Based on your goals, I would look at your training plan with an eye for metcon and less with body building. Explosive sprints with some good posterior chain lifts will get at all those goals. You want the hormonal recruitment and hormesis, not the bulking from high weight + high volume. You're going for enough for glut-4 receptor translocation, not competitions. This is going to be WAY less exercise than you're currently doing probably, because inflammation is such a key mediator in this case- you need quality recovery time. Just my 2cents.

Kudos on the nutritional changes. Everyone's mom is right: eat your veggies =P I will echo the above though- alcohol is a training killer. It causes increased gut permeability, which if you have any GI, food sensitivity, or allergy issues is a problem. It causes poor sleep. It inhibits muscle growth. Not to mention the content of the alcohol itself- it's usually with bad mixers, high sugar, etc. I know that giving this advice to a 21yo in their senior year of college is probably totally pointless, I knew it and ignored it myself, but if you're serious about your fitness goals, you might consider it.

OttoVonBisquick

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Re: Diet help needed!
« Reply #48 on: June 29, 2015, 08:44:47 AM »
Based on your goals, I would look at your training plan with an eye for metcon and less with body building. Explosive sprints with some good posterior chain lifts will get at all those goals. You want the hormonal recruitment and hormesis, not the bulking from high weight + high volume. You're going for enough for glut-4 receptor translocation, not competitions. This is going to be WAY less exercise than you're currently doing probably, because inflammation is such a key mediator in this case- you need quality recovery time. Just my 2cents.

Uh, wut

I just want to decrease body fat %, not put on muscle, since I don't need more muscle, being primarily a tennis athlete. It feels so odd having people tell me to eat more and work out less, haha.

Bracken_Joy

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Re: Diet help needed!
« Reply #49 on: June 29, 2015, 09:22:07 AM »
Based on your goals, I would look at your training plan with an eye for metcon and less with body building. Explosive sprints with some good posterior chain lifts will get at all those goals. You want the hormonal recruitment and hormesis, not the bulking from high weight + high volume. You're going for enough for glut-4 receptor translocation, not competitions. This is going to be WAY less exercise than you're currently doing probably, because inflammation is such a key mediator in this case- you need quality recovery time. Just my 2cents.

Uh, wut

I just want to decrease body fat %, not put on muscle, since I don't need more muscle, being primarily a tennis athlete. It feels so odd having people tell me to eat more and work out less, haha.

Sorry =P I really shouldn't post when I first wake up, because I don't explain well, I just... state things.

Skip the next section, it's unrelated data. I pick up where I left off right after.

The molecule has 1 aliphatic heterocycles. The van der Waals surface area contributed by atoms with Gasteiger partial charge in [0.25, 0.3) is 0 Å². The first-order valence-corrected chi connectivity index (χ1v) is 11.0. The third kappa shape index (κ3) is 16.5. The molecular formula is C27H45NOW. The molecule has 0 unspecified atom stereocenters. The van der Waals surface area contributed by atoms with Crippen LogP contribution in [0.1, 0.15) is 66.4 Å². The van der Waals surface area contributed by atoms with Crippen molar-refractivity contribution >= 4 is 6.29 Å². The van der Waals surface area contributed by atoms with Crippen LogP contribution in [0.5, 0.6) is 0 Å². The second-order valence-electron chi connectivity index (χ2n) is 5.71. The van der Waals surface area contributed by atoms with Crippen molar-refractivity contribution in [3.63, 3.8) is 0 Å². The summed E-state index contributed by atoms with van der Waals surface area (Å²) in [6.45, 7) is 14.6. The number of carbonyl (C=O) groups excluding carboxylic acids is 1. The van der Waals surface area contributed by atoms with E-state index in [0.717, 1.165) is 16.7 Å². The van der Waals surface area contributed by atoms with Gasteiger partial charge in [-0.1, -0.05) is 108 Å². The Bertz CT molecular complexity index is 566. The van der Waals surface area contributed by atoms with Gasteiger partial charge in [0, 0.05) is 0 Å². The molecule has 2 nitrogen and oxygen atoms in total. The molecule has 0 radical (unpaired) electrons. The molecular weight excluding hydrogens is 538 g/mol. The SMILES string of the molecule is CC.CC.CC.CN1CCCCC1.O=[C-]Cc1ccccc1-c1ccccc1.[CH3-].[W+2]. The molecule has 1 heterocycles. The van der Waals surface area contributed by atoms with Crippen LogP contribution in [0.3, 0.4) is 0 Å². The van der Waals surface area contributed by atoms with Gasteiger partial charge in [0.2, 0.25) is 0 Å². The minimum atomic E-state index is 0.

Basically, based on how you described your lifting routine, it sounds like you are going for bulk. Body builder priorities vs power lifter priorities vs lean sprinter priorities... all of these change how you train. I was just saying that your training and your goals don't seem to line up well. I will say with the major caveat that I don't know NEARLY as much about training protocols as I do nutrition, but DH is very into all of it (and has a Biochemistry degree... cue the nerd) so I've picked up some. Basically, you're looking at it from the body builder perspective- work muscles hard, they get big. This leads to every day training, and will get you large muscles, but also not as much functionality and usually a trade off with cardiovascular performance. It isn't explosive muscle like crossfitters or (some, lol) power lifters.

To get the lower body fat and explosive strength, you want the *hormonal* response, not the sheer mechanical remodeling of high training volumes. For the hormonal response, you don't want to do the muscular isolation exercises, you want whole-body work that signals growth hormones (IGF, insulin sensitivity, melatonin regulation primarily... insulin sensitivity is where the GLUT4 comes in, it's a cell surface "gate" basically that lets you move more sugar into your muscle cells without needing insulin as the "bus diver", so you get more muscular response and less body fat response with the same diet. Also why weight lifting is so important for blood sugar control in type 1 diabetics, FWIW). The other aspect of the hormonal response is inflammation. Basically, whenever we do anything- use our muscles, sleep poorly, eat foods that are difficult for our bodies to process, stress in any way- we cause inflammation. Inflammation in acute and targeted doses is actually what we want with exercise, since it signals, "hey body! Stuff happened, we should heal this tissue!". But chronic (all the time) or too much inflammation actually *prevents* fitness gains, because your body is like "oh god oh god everything is bad so we could die at any time. Let's just throw resources at body fat so that when the famine hits I will have reserves!" This is why sleep and drinking affect training so much. And why recovery time from exercise will actually get you more results than not having good recovery time.

Anyway, this article is a decent (if not at all scientific) primer on the importance of recovery: https://www.t-nation.com/training/cold-slap-in-the-newbie-face   Obviously this site is all about bodybuilding though.